Ground Zero’s Latest Problem? A Manic Muni Market
The redevelopment of the World Trade Center site was delayed for years after 9/11, due in large part to in-fighting amongst the project’s numerous constituencies. Yet despite considerable progress over the past year, a corner of the project could hit a snag due to issues well outside the 16-acre site.
Larry Silverstein is preparing to issue a considerable $1.3 billion bond package to finance the continued construction of 4 World Trade Center, the 64-story office tower at the site’s southeast corner. It is the only one of his three towers–he no longer controls 1 World Trade Center–that has a firm completion date, with a scheduled opening of 2013.
Now, because of uncertainty in the municipal bond markets, Silverstein Properties and the Port Authority are delaying their bond issuance, according to The Journal:
“Silverstein Properties and the Port Authority have elected to temporarily delay pricing of the Liberty Bonds,” the developer’s statement said. “It is better to wait until the bond market has stabilized to the point that our Liberty Bonds could be priced based on the strength of our project and the high credit ratings it has received, rather than on the external factors now roiling the markets.”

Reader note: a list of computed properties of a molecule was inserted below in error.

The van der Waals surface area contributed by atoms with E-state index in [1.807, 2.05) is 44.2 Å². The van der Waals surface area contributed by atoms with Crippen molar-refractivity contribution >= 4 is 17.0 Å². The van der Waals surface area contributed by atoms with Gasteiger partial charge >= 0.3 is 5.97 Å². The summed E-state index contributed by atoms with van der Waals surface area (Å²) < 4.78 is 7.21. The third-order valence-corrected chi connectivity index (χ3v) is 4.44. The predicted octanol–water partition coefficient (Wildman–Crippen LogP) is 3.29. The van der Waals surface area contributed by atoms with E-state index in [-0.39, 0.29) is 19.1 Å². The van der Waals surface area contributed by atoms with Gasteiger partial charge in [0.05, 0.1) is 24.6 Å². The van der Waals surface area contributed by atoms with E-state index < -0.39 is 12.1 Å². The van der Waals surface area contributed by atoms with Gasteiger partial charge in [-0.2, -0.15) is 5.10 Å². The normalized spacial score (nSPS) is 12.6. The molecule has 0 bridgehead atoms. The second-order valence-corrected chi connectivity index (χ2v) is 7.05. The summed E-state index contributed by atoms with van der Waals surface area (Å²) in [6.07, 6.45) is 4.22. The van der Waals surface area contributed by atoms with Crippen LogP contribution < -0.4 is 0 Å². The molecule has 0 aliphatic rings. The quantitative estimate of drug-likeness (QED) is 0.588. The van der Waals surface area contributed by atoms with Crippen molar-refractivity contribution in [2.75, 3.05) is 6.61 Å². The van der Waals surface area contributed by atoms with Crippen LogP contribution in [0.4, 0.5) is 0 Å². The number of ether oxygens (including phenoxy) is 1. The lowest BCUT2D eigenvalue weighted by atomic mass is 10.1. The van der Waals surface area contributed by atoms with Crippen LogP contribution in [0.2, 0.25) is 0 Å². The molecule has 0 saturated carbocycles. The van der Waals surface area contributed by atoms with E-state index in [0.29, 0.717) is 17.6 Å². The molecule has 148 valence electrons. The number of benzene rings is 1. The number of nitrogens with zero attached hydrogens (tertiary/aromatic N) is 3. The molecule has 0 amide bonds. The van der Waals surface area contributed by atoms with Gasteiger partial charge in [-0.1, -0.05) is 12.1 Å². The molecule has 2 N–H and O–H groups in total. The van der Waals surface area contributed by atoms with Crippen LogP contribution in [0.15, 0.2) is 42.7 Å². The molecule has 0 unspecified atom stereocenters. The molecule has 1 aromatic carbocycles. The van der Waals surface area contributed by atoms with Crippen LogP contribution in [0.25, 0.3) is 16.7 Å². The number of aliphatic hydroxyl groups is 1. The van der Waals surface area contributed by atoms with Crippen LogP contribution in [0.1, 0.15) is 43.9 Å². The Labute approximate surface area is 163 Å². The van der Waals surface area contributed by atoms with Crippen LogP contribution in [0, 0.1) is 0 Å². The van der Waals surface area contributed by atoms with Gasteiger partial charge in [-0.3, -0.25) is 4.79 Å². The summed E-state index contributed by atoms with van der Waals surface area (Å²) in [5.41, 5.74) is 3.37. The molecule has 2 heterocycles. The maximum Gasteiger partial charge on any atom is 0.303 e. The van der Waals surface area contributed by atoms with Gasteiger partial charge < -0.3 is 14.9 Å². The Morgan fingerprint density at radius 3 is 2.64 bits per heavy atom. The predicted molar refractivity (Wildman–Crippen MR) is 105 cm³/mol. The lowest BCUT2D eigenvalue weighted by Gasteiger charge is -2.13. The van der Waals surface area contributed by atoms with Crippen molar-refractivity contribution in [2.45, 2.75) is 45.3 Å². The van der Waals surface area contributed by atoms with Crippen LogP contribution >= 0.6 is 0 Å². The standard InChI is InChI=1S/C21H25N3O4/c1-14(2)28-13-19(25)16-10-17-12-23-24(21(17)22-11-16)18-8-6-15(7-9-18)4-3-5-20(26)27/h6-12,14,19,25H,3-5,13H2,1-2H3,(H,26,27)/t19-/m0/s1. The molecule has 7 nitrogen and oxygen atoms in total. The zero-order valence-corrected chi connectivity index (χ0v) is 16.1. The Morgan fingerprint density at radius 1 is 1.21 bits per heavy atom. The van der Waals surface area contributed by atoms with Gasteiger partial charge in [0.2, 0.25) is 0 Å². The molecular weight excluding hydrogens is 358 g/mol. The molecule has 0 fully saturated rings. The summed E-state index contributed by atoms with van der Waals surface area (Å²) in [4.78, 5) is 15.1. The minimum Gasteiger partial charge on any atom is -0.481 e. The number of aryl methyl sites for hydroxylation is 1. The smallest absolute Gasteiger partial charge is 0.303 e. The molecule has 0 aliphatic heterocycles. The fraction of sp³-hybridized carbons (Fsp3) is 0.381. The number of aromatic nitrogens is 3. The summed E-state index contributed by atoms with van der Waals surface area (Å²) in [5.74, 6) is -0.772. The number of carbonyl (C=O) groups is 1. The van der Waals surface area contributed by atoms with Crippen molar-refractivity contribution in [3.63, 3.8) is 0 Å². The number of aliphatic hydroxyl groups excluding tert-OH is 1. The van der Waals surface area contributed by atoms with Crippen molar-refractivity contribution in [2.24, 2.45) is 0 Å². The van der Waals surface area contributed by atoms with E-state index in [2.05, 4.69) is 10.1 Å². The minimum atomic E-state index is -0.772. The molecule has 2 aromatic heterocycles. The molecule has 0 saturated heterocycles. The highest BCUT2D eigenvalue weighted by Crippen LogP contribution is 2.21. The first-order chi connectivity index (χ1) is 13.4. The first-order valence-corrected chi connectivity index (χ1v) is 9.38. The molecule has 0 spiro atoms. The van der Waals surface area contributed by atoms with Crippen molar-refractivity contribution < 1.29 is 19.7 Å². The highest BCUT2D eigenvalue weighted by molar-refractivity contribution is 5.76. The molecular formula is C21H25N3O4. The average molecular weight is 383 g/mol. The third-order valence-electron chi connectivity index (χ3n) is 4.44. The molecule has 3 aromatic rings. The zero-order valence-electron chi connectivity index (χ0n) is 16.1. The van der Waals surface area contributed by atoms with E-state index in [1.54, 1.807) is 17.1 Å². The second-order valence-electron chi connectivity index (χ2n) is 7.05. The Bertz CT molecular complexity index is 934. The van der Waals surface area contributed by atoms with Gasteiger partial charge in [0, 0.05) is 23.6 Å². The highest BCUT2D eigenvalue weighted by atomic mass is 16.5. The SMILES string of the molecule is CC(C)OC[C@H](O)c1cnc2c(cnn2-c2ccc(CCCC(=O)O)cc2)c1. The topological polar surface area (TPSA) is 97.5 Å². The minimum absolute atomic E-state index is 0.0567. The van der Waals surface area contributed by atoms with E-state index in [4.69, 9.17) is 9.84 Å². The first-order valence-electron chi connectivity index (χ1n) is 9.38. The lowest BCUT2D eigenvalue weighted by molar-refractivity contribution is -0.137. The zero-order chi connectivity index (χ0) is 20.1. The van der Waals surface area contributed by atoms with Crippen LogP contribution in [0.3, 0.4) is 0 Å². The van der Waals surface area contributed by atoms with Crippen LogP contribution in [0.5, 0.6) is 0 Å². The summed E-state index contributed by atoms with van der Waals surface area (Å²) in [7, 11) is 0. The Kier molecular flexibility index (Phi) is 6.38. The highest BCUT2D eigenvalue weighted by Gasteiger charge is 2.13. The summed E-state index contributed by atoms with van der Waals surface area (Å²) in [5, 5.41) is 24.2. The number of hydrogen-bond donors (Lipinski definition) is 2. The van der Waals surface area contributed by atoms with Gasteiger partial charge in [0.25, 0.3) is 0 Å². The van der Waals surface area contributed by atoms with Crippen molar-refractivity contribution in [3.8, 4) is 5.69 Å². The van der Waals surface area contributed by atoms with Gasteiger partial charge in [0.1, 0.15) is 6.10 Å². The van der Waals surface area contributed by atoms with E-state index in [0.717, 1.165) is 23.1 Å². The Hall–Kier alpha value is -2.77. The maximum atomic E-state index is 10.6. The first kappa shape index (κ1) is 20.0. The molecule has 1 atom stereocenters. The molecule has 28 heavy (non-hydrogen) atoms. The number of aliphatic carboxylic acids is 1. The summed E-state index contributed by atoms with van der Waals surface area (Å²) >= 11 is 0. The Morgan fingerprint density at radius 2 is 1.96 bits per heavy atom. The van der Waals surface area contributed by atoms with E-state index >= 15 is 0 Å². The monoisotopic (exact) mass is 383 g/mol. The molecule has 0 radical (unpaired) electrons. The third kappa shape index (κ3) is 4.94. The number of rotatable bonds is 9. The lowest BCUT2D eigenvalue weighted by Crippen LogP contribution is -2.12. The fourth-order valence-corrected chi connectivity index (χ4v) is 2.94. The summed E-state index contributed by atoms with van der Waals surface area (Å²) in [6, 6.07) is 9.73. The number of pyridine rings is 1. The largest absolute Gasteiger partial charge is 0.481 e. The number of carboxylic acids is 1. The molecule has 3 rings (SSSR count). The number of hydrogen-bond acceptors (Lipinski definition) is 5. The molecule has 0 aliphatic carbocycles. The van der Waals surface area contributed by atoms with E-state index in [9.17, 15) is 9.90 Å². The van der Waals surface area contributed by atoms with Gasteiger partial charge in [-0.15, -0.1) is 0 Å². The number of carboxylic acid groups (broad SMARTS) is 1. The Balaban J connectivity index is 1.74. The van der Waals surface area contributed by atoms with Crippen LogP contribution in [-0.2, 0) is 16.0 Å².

This delay is not expected to have an impact on the tower’s completion. But if there are delays, that could present some problems.
The World Trade Center has all but defied a recession that has hobbled real estate development, especially office construction. This is in large part thanks to outsized public support and subsidy for Ground Zero. Yet should the project falter once again, it will not only be bad news for Silverstein and the Port but the construction and real estate industries as a whole, given that this about the only game in town now and for the forseeable future.